Longtime local Gus Stedman is head of Gladstone Area Promotional and Tourism — his job is spruiking the region as a place to visit or to live.

“You can earn really good money here, you can get a good lifestyle roster in industry, and you can sleep in your own bed every night — as opposed to DIDO or FIFO,” he said.

“I think at some point people were frightened that emissions-intense industries like the smelter and the refineries and that may come to the end of their life. But I think now people are excited about the way that the companies are approaching the transition to a greener economy and less emissions intense.”

Employment key to people’s future hopes

Gladstone is one of several central Queensland communities that have ridden mining’s boom-and-bust cycles over the years, grappling with transient workforces and the associated issues with housing and cost of living.

Opportunity is a key concern for Bailai man Matthew Cooke, who was born and raised in Gladstone and heads the First Nations Bailai Gurang Gooreng Gooreng Taribelang Bunda People Aboriginal Corporation Registered Native Title Body Corporate.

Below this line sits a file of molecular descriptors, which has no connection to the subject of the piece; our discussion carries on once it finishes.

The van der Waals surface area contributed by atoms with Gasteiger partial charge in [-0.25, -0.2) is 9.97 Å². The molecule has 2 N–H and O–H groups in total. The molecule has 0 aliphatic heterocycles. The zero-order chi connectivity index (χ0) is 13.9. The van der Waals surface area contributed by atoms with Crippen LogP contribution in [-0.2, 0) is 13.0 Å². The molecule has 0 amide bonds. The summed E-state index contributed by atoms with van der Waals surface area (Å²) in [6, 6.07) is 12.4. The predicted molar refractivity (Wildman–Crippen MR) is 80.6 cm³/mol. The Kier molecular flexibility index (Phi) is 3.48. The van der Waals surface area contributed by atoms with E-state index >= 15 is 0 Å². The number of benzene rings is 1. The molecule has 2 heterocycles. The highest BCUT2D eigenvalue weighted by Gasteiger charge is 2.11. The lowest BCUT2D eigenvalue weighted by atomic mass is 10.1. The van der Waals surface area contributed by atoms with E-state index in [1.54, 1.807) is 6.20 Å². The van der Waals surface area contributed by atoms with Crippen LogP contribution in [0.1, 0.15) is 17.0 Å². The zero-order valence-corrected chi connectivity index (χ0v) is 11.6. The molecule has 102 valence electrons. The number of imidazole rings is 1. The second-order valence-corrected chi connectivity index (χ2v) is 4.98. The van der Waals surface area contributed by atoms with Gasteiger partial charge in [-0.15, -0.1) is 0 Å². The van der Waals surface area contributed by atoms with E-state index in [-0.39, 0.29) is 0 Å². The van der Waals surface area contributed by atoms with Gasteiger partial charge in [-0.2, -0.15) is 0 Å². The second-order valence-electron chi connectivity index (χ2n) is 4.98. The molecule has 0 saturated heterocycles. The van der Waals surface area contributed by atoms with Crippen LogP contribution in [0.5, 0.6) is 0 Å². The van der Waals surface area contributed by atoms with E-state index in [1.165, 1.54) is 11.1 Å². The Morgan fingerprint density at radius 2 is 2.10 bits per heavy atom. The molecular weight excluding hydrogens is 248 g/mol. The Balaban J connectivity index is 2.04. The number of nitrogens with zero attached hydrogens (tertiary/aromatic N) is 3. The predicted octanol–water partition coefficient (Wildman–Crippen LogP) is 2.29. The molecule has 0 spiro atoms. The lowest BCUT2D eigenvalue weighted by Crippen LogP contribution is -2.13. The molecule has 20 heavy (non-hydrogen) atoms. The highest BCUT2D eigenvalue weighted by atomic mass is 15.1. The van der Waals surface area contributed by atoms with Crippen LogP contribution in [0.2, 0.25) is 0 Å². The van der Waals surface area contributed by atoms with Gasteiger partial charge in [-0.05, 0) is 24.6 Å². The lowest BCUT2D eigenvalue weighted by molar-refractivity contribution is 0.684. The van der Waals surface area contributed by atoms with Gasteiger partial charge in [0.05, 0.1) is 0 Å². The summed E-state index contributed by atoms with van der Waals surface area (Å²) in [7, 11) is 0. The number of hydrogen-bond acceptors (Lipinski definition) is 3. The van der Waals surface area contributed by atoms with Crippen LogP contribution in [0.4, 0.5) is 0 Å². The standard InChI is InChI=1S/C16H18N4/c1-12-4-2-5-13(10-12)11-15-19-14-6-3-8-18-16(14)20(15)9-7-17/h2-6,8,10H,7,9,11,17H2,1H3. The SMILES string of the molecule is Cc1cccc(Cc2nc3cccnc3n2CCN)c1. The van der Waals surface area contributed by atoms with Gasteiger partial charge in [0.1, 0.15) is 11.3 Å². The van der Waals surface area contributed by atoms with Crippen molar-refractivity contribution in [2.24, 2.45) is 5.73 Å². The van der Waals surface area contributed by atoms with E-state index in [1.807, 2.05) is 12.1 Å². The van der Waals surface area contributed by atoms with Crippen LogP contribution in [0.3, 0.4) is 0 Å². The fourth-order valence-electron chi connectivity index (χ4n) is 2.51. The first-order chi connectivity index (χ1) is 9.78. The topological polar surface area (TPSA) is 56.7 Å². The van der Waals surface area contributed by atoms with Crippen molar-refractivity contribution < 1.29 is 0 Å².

Bailai man Matthew Cooke
Bailai man Matthew Cooke says future employment tops everyone’s list of concerns.(ABC News: Emilie Gramenz)

He says First Nations engagement during previous booms in Gladstone was not handled well and he is determined to make sure that does not happen again.

“We want to have shared prosperity and we want to know that Gladstone people, including First Nations traditional owners, are going to have shared prosperity in the future of our community,” he said.

Mr Cooke is advocating proactive investment in skills and training for jobs in future industries.

He said employment always features strongly when people talk to him about the region’s future.

“The key message is about jobs, you know, sustainable employment, long-term employment.

“Many of us are also concerned about the importance of climate change and that governments at all levels are taking action to respond … but definitely jobs are featuring high there — and definitely local participation.”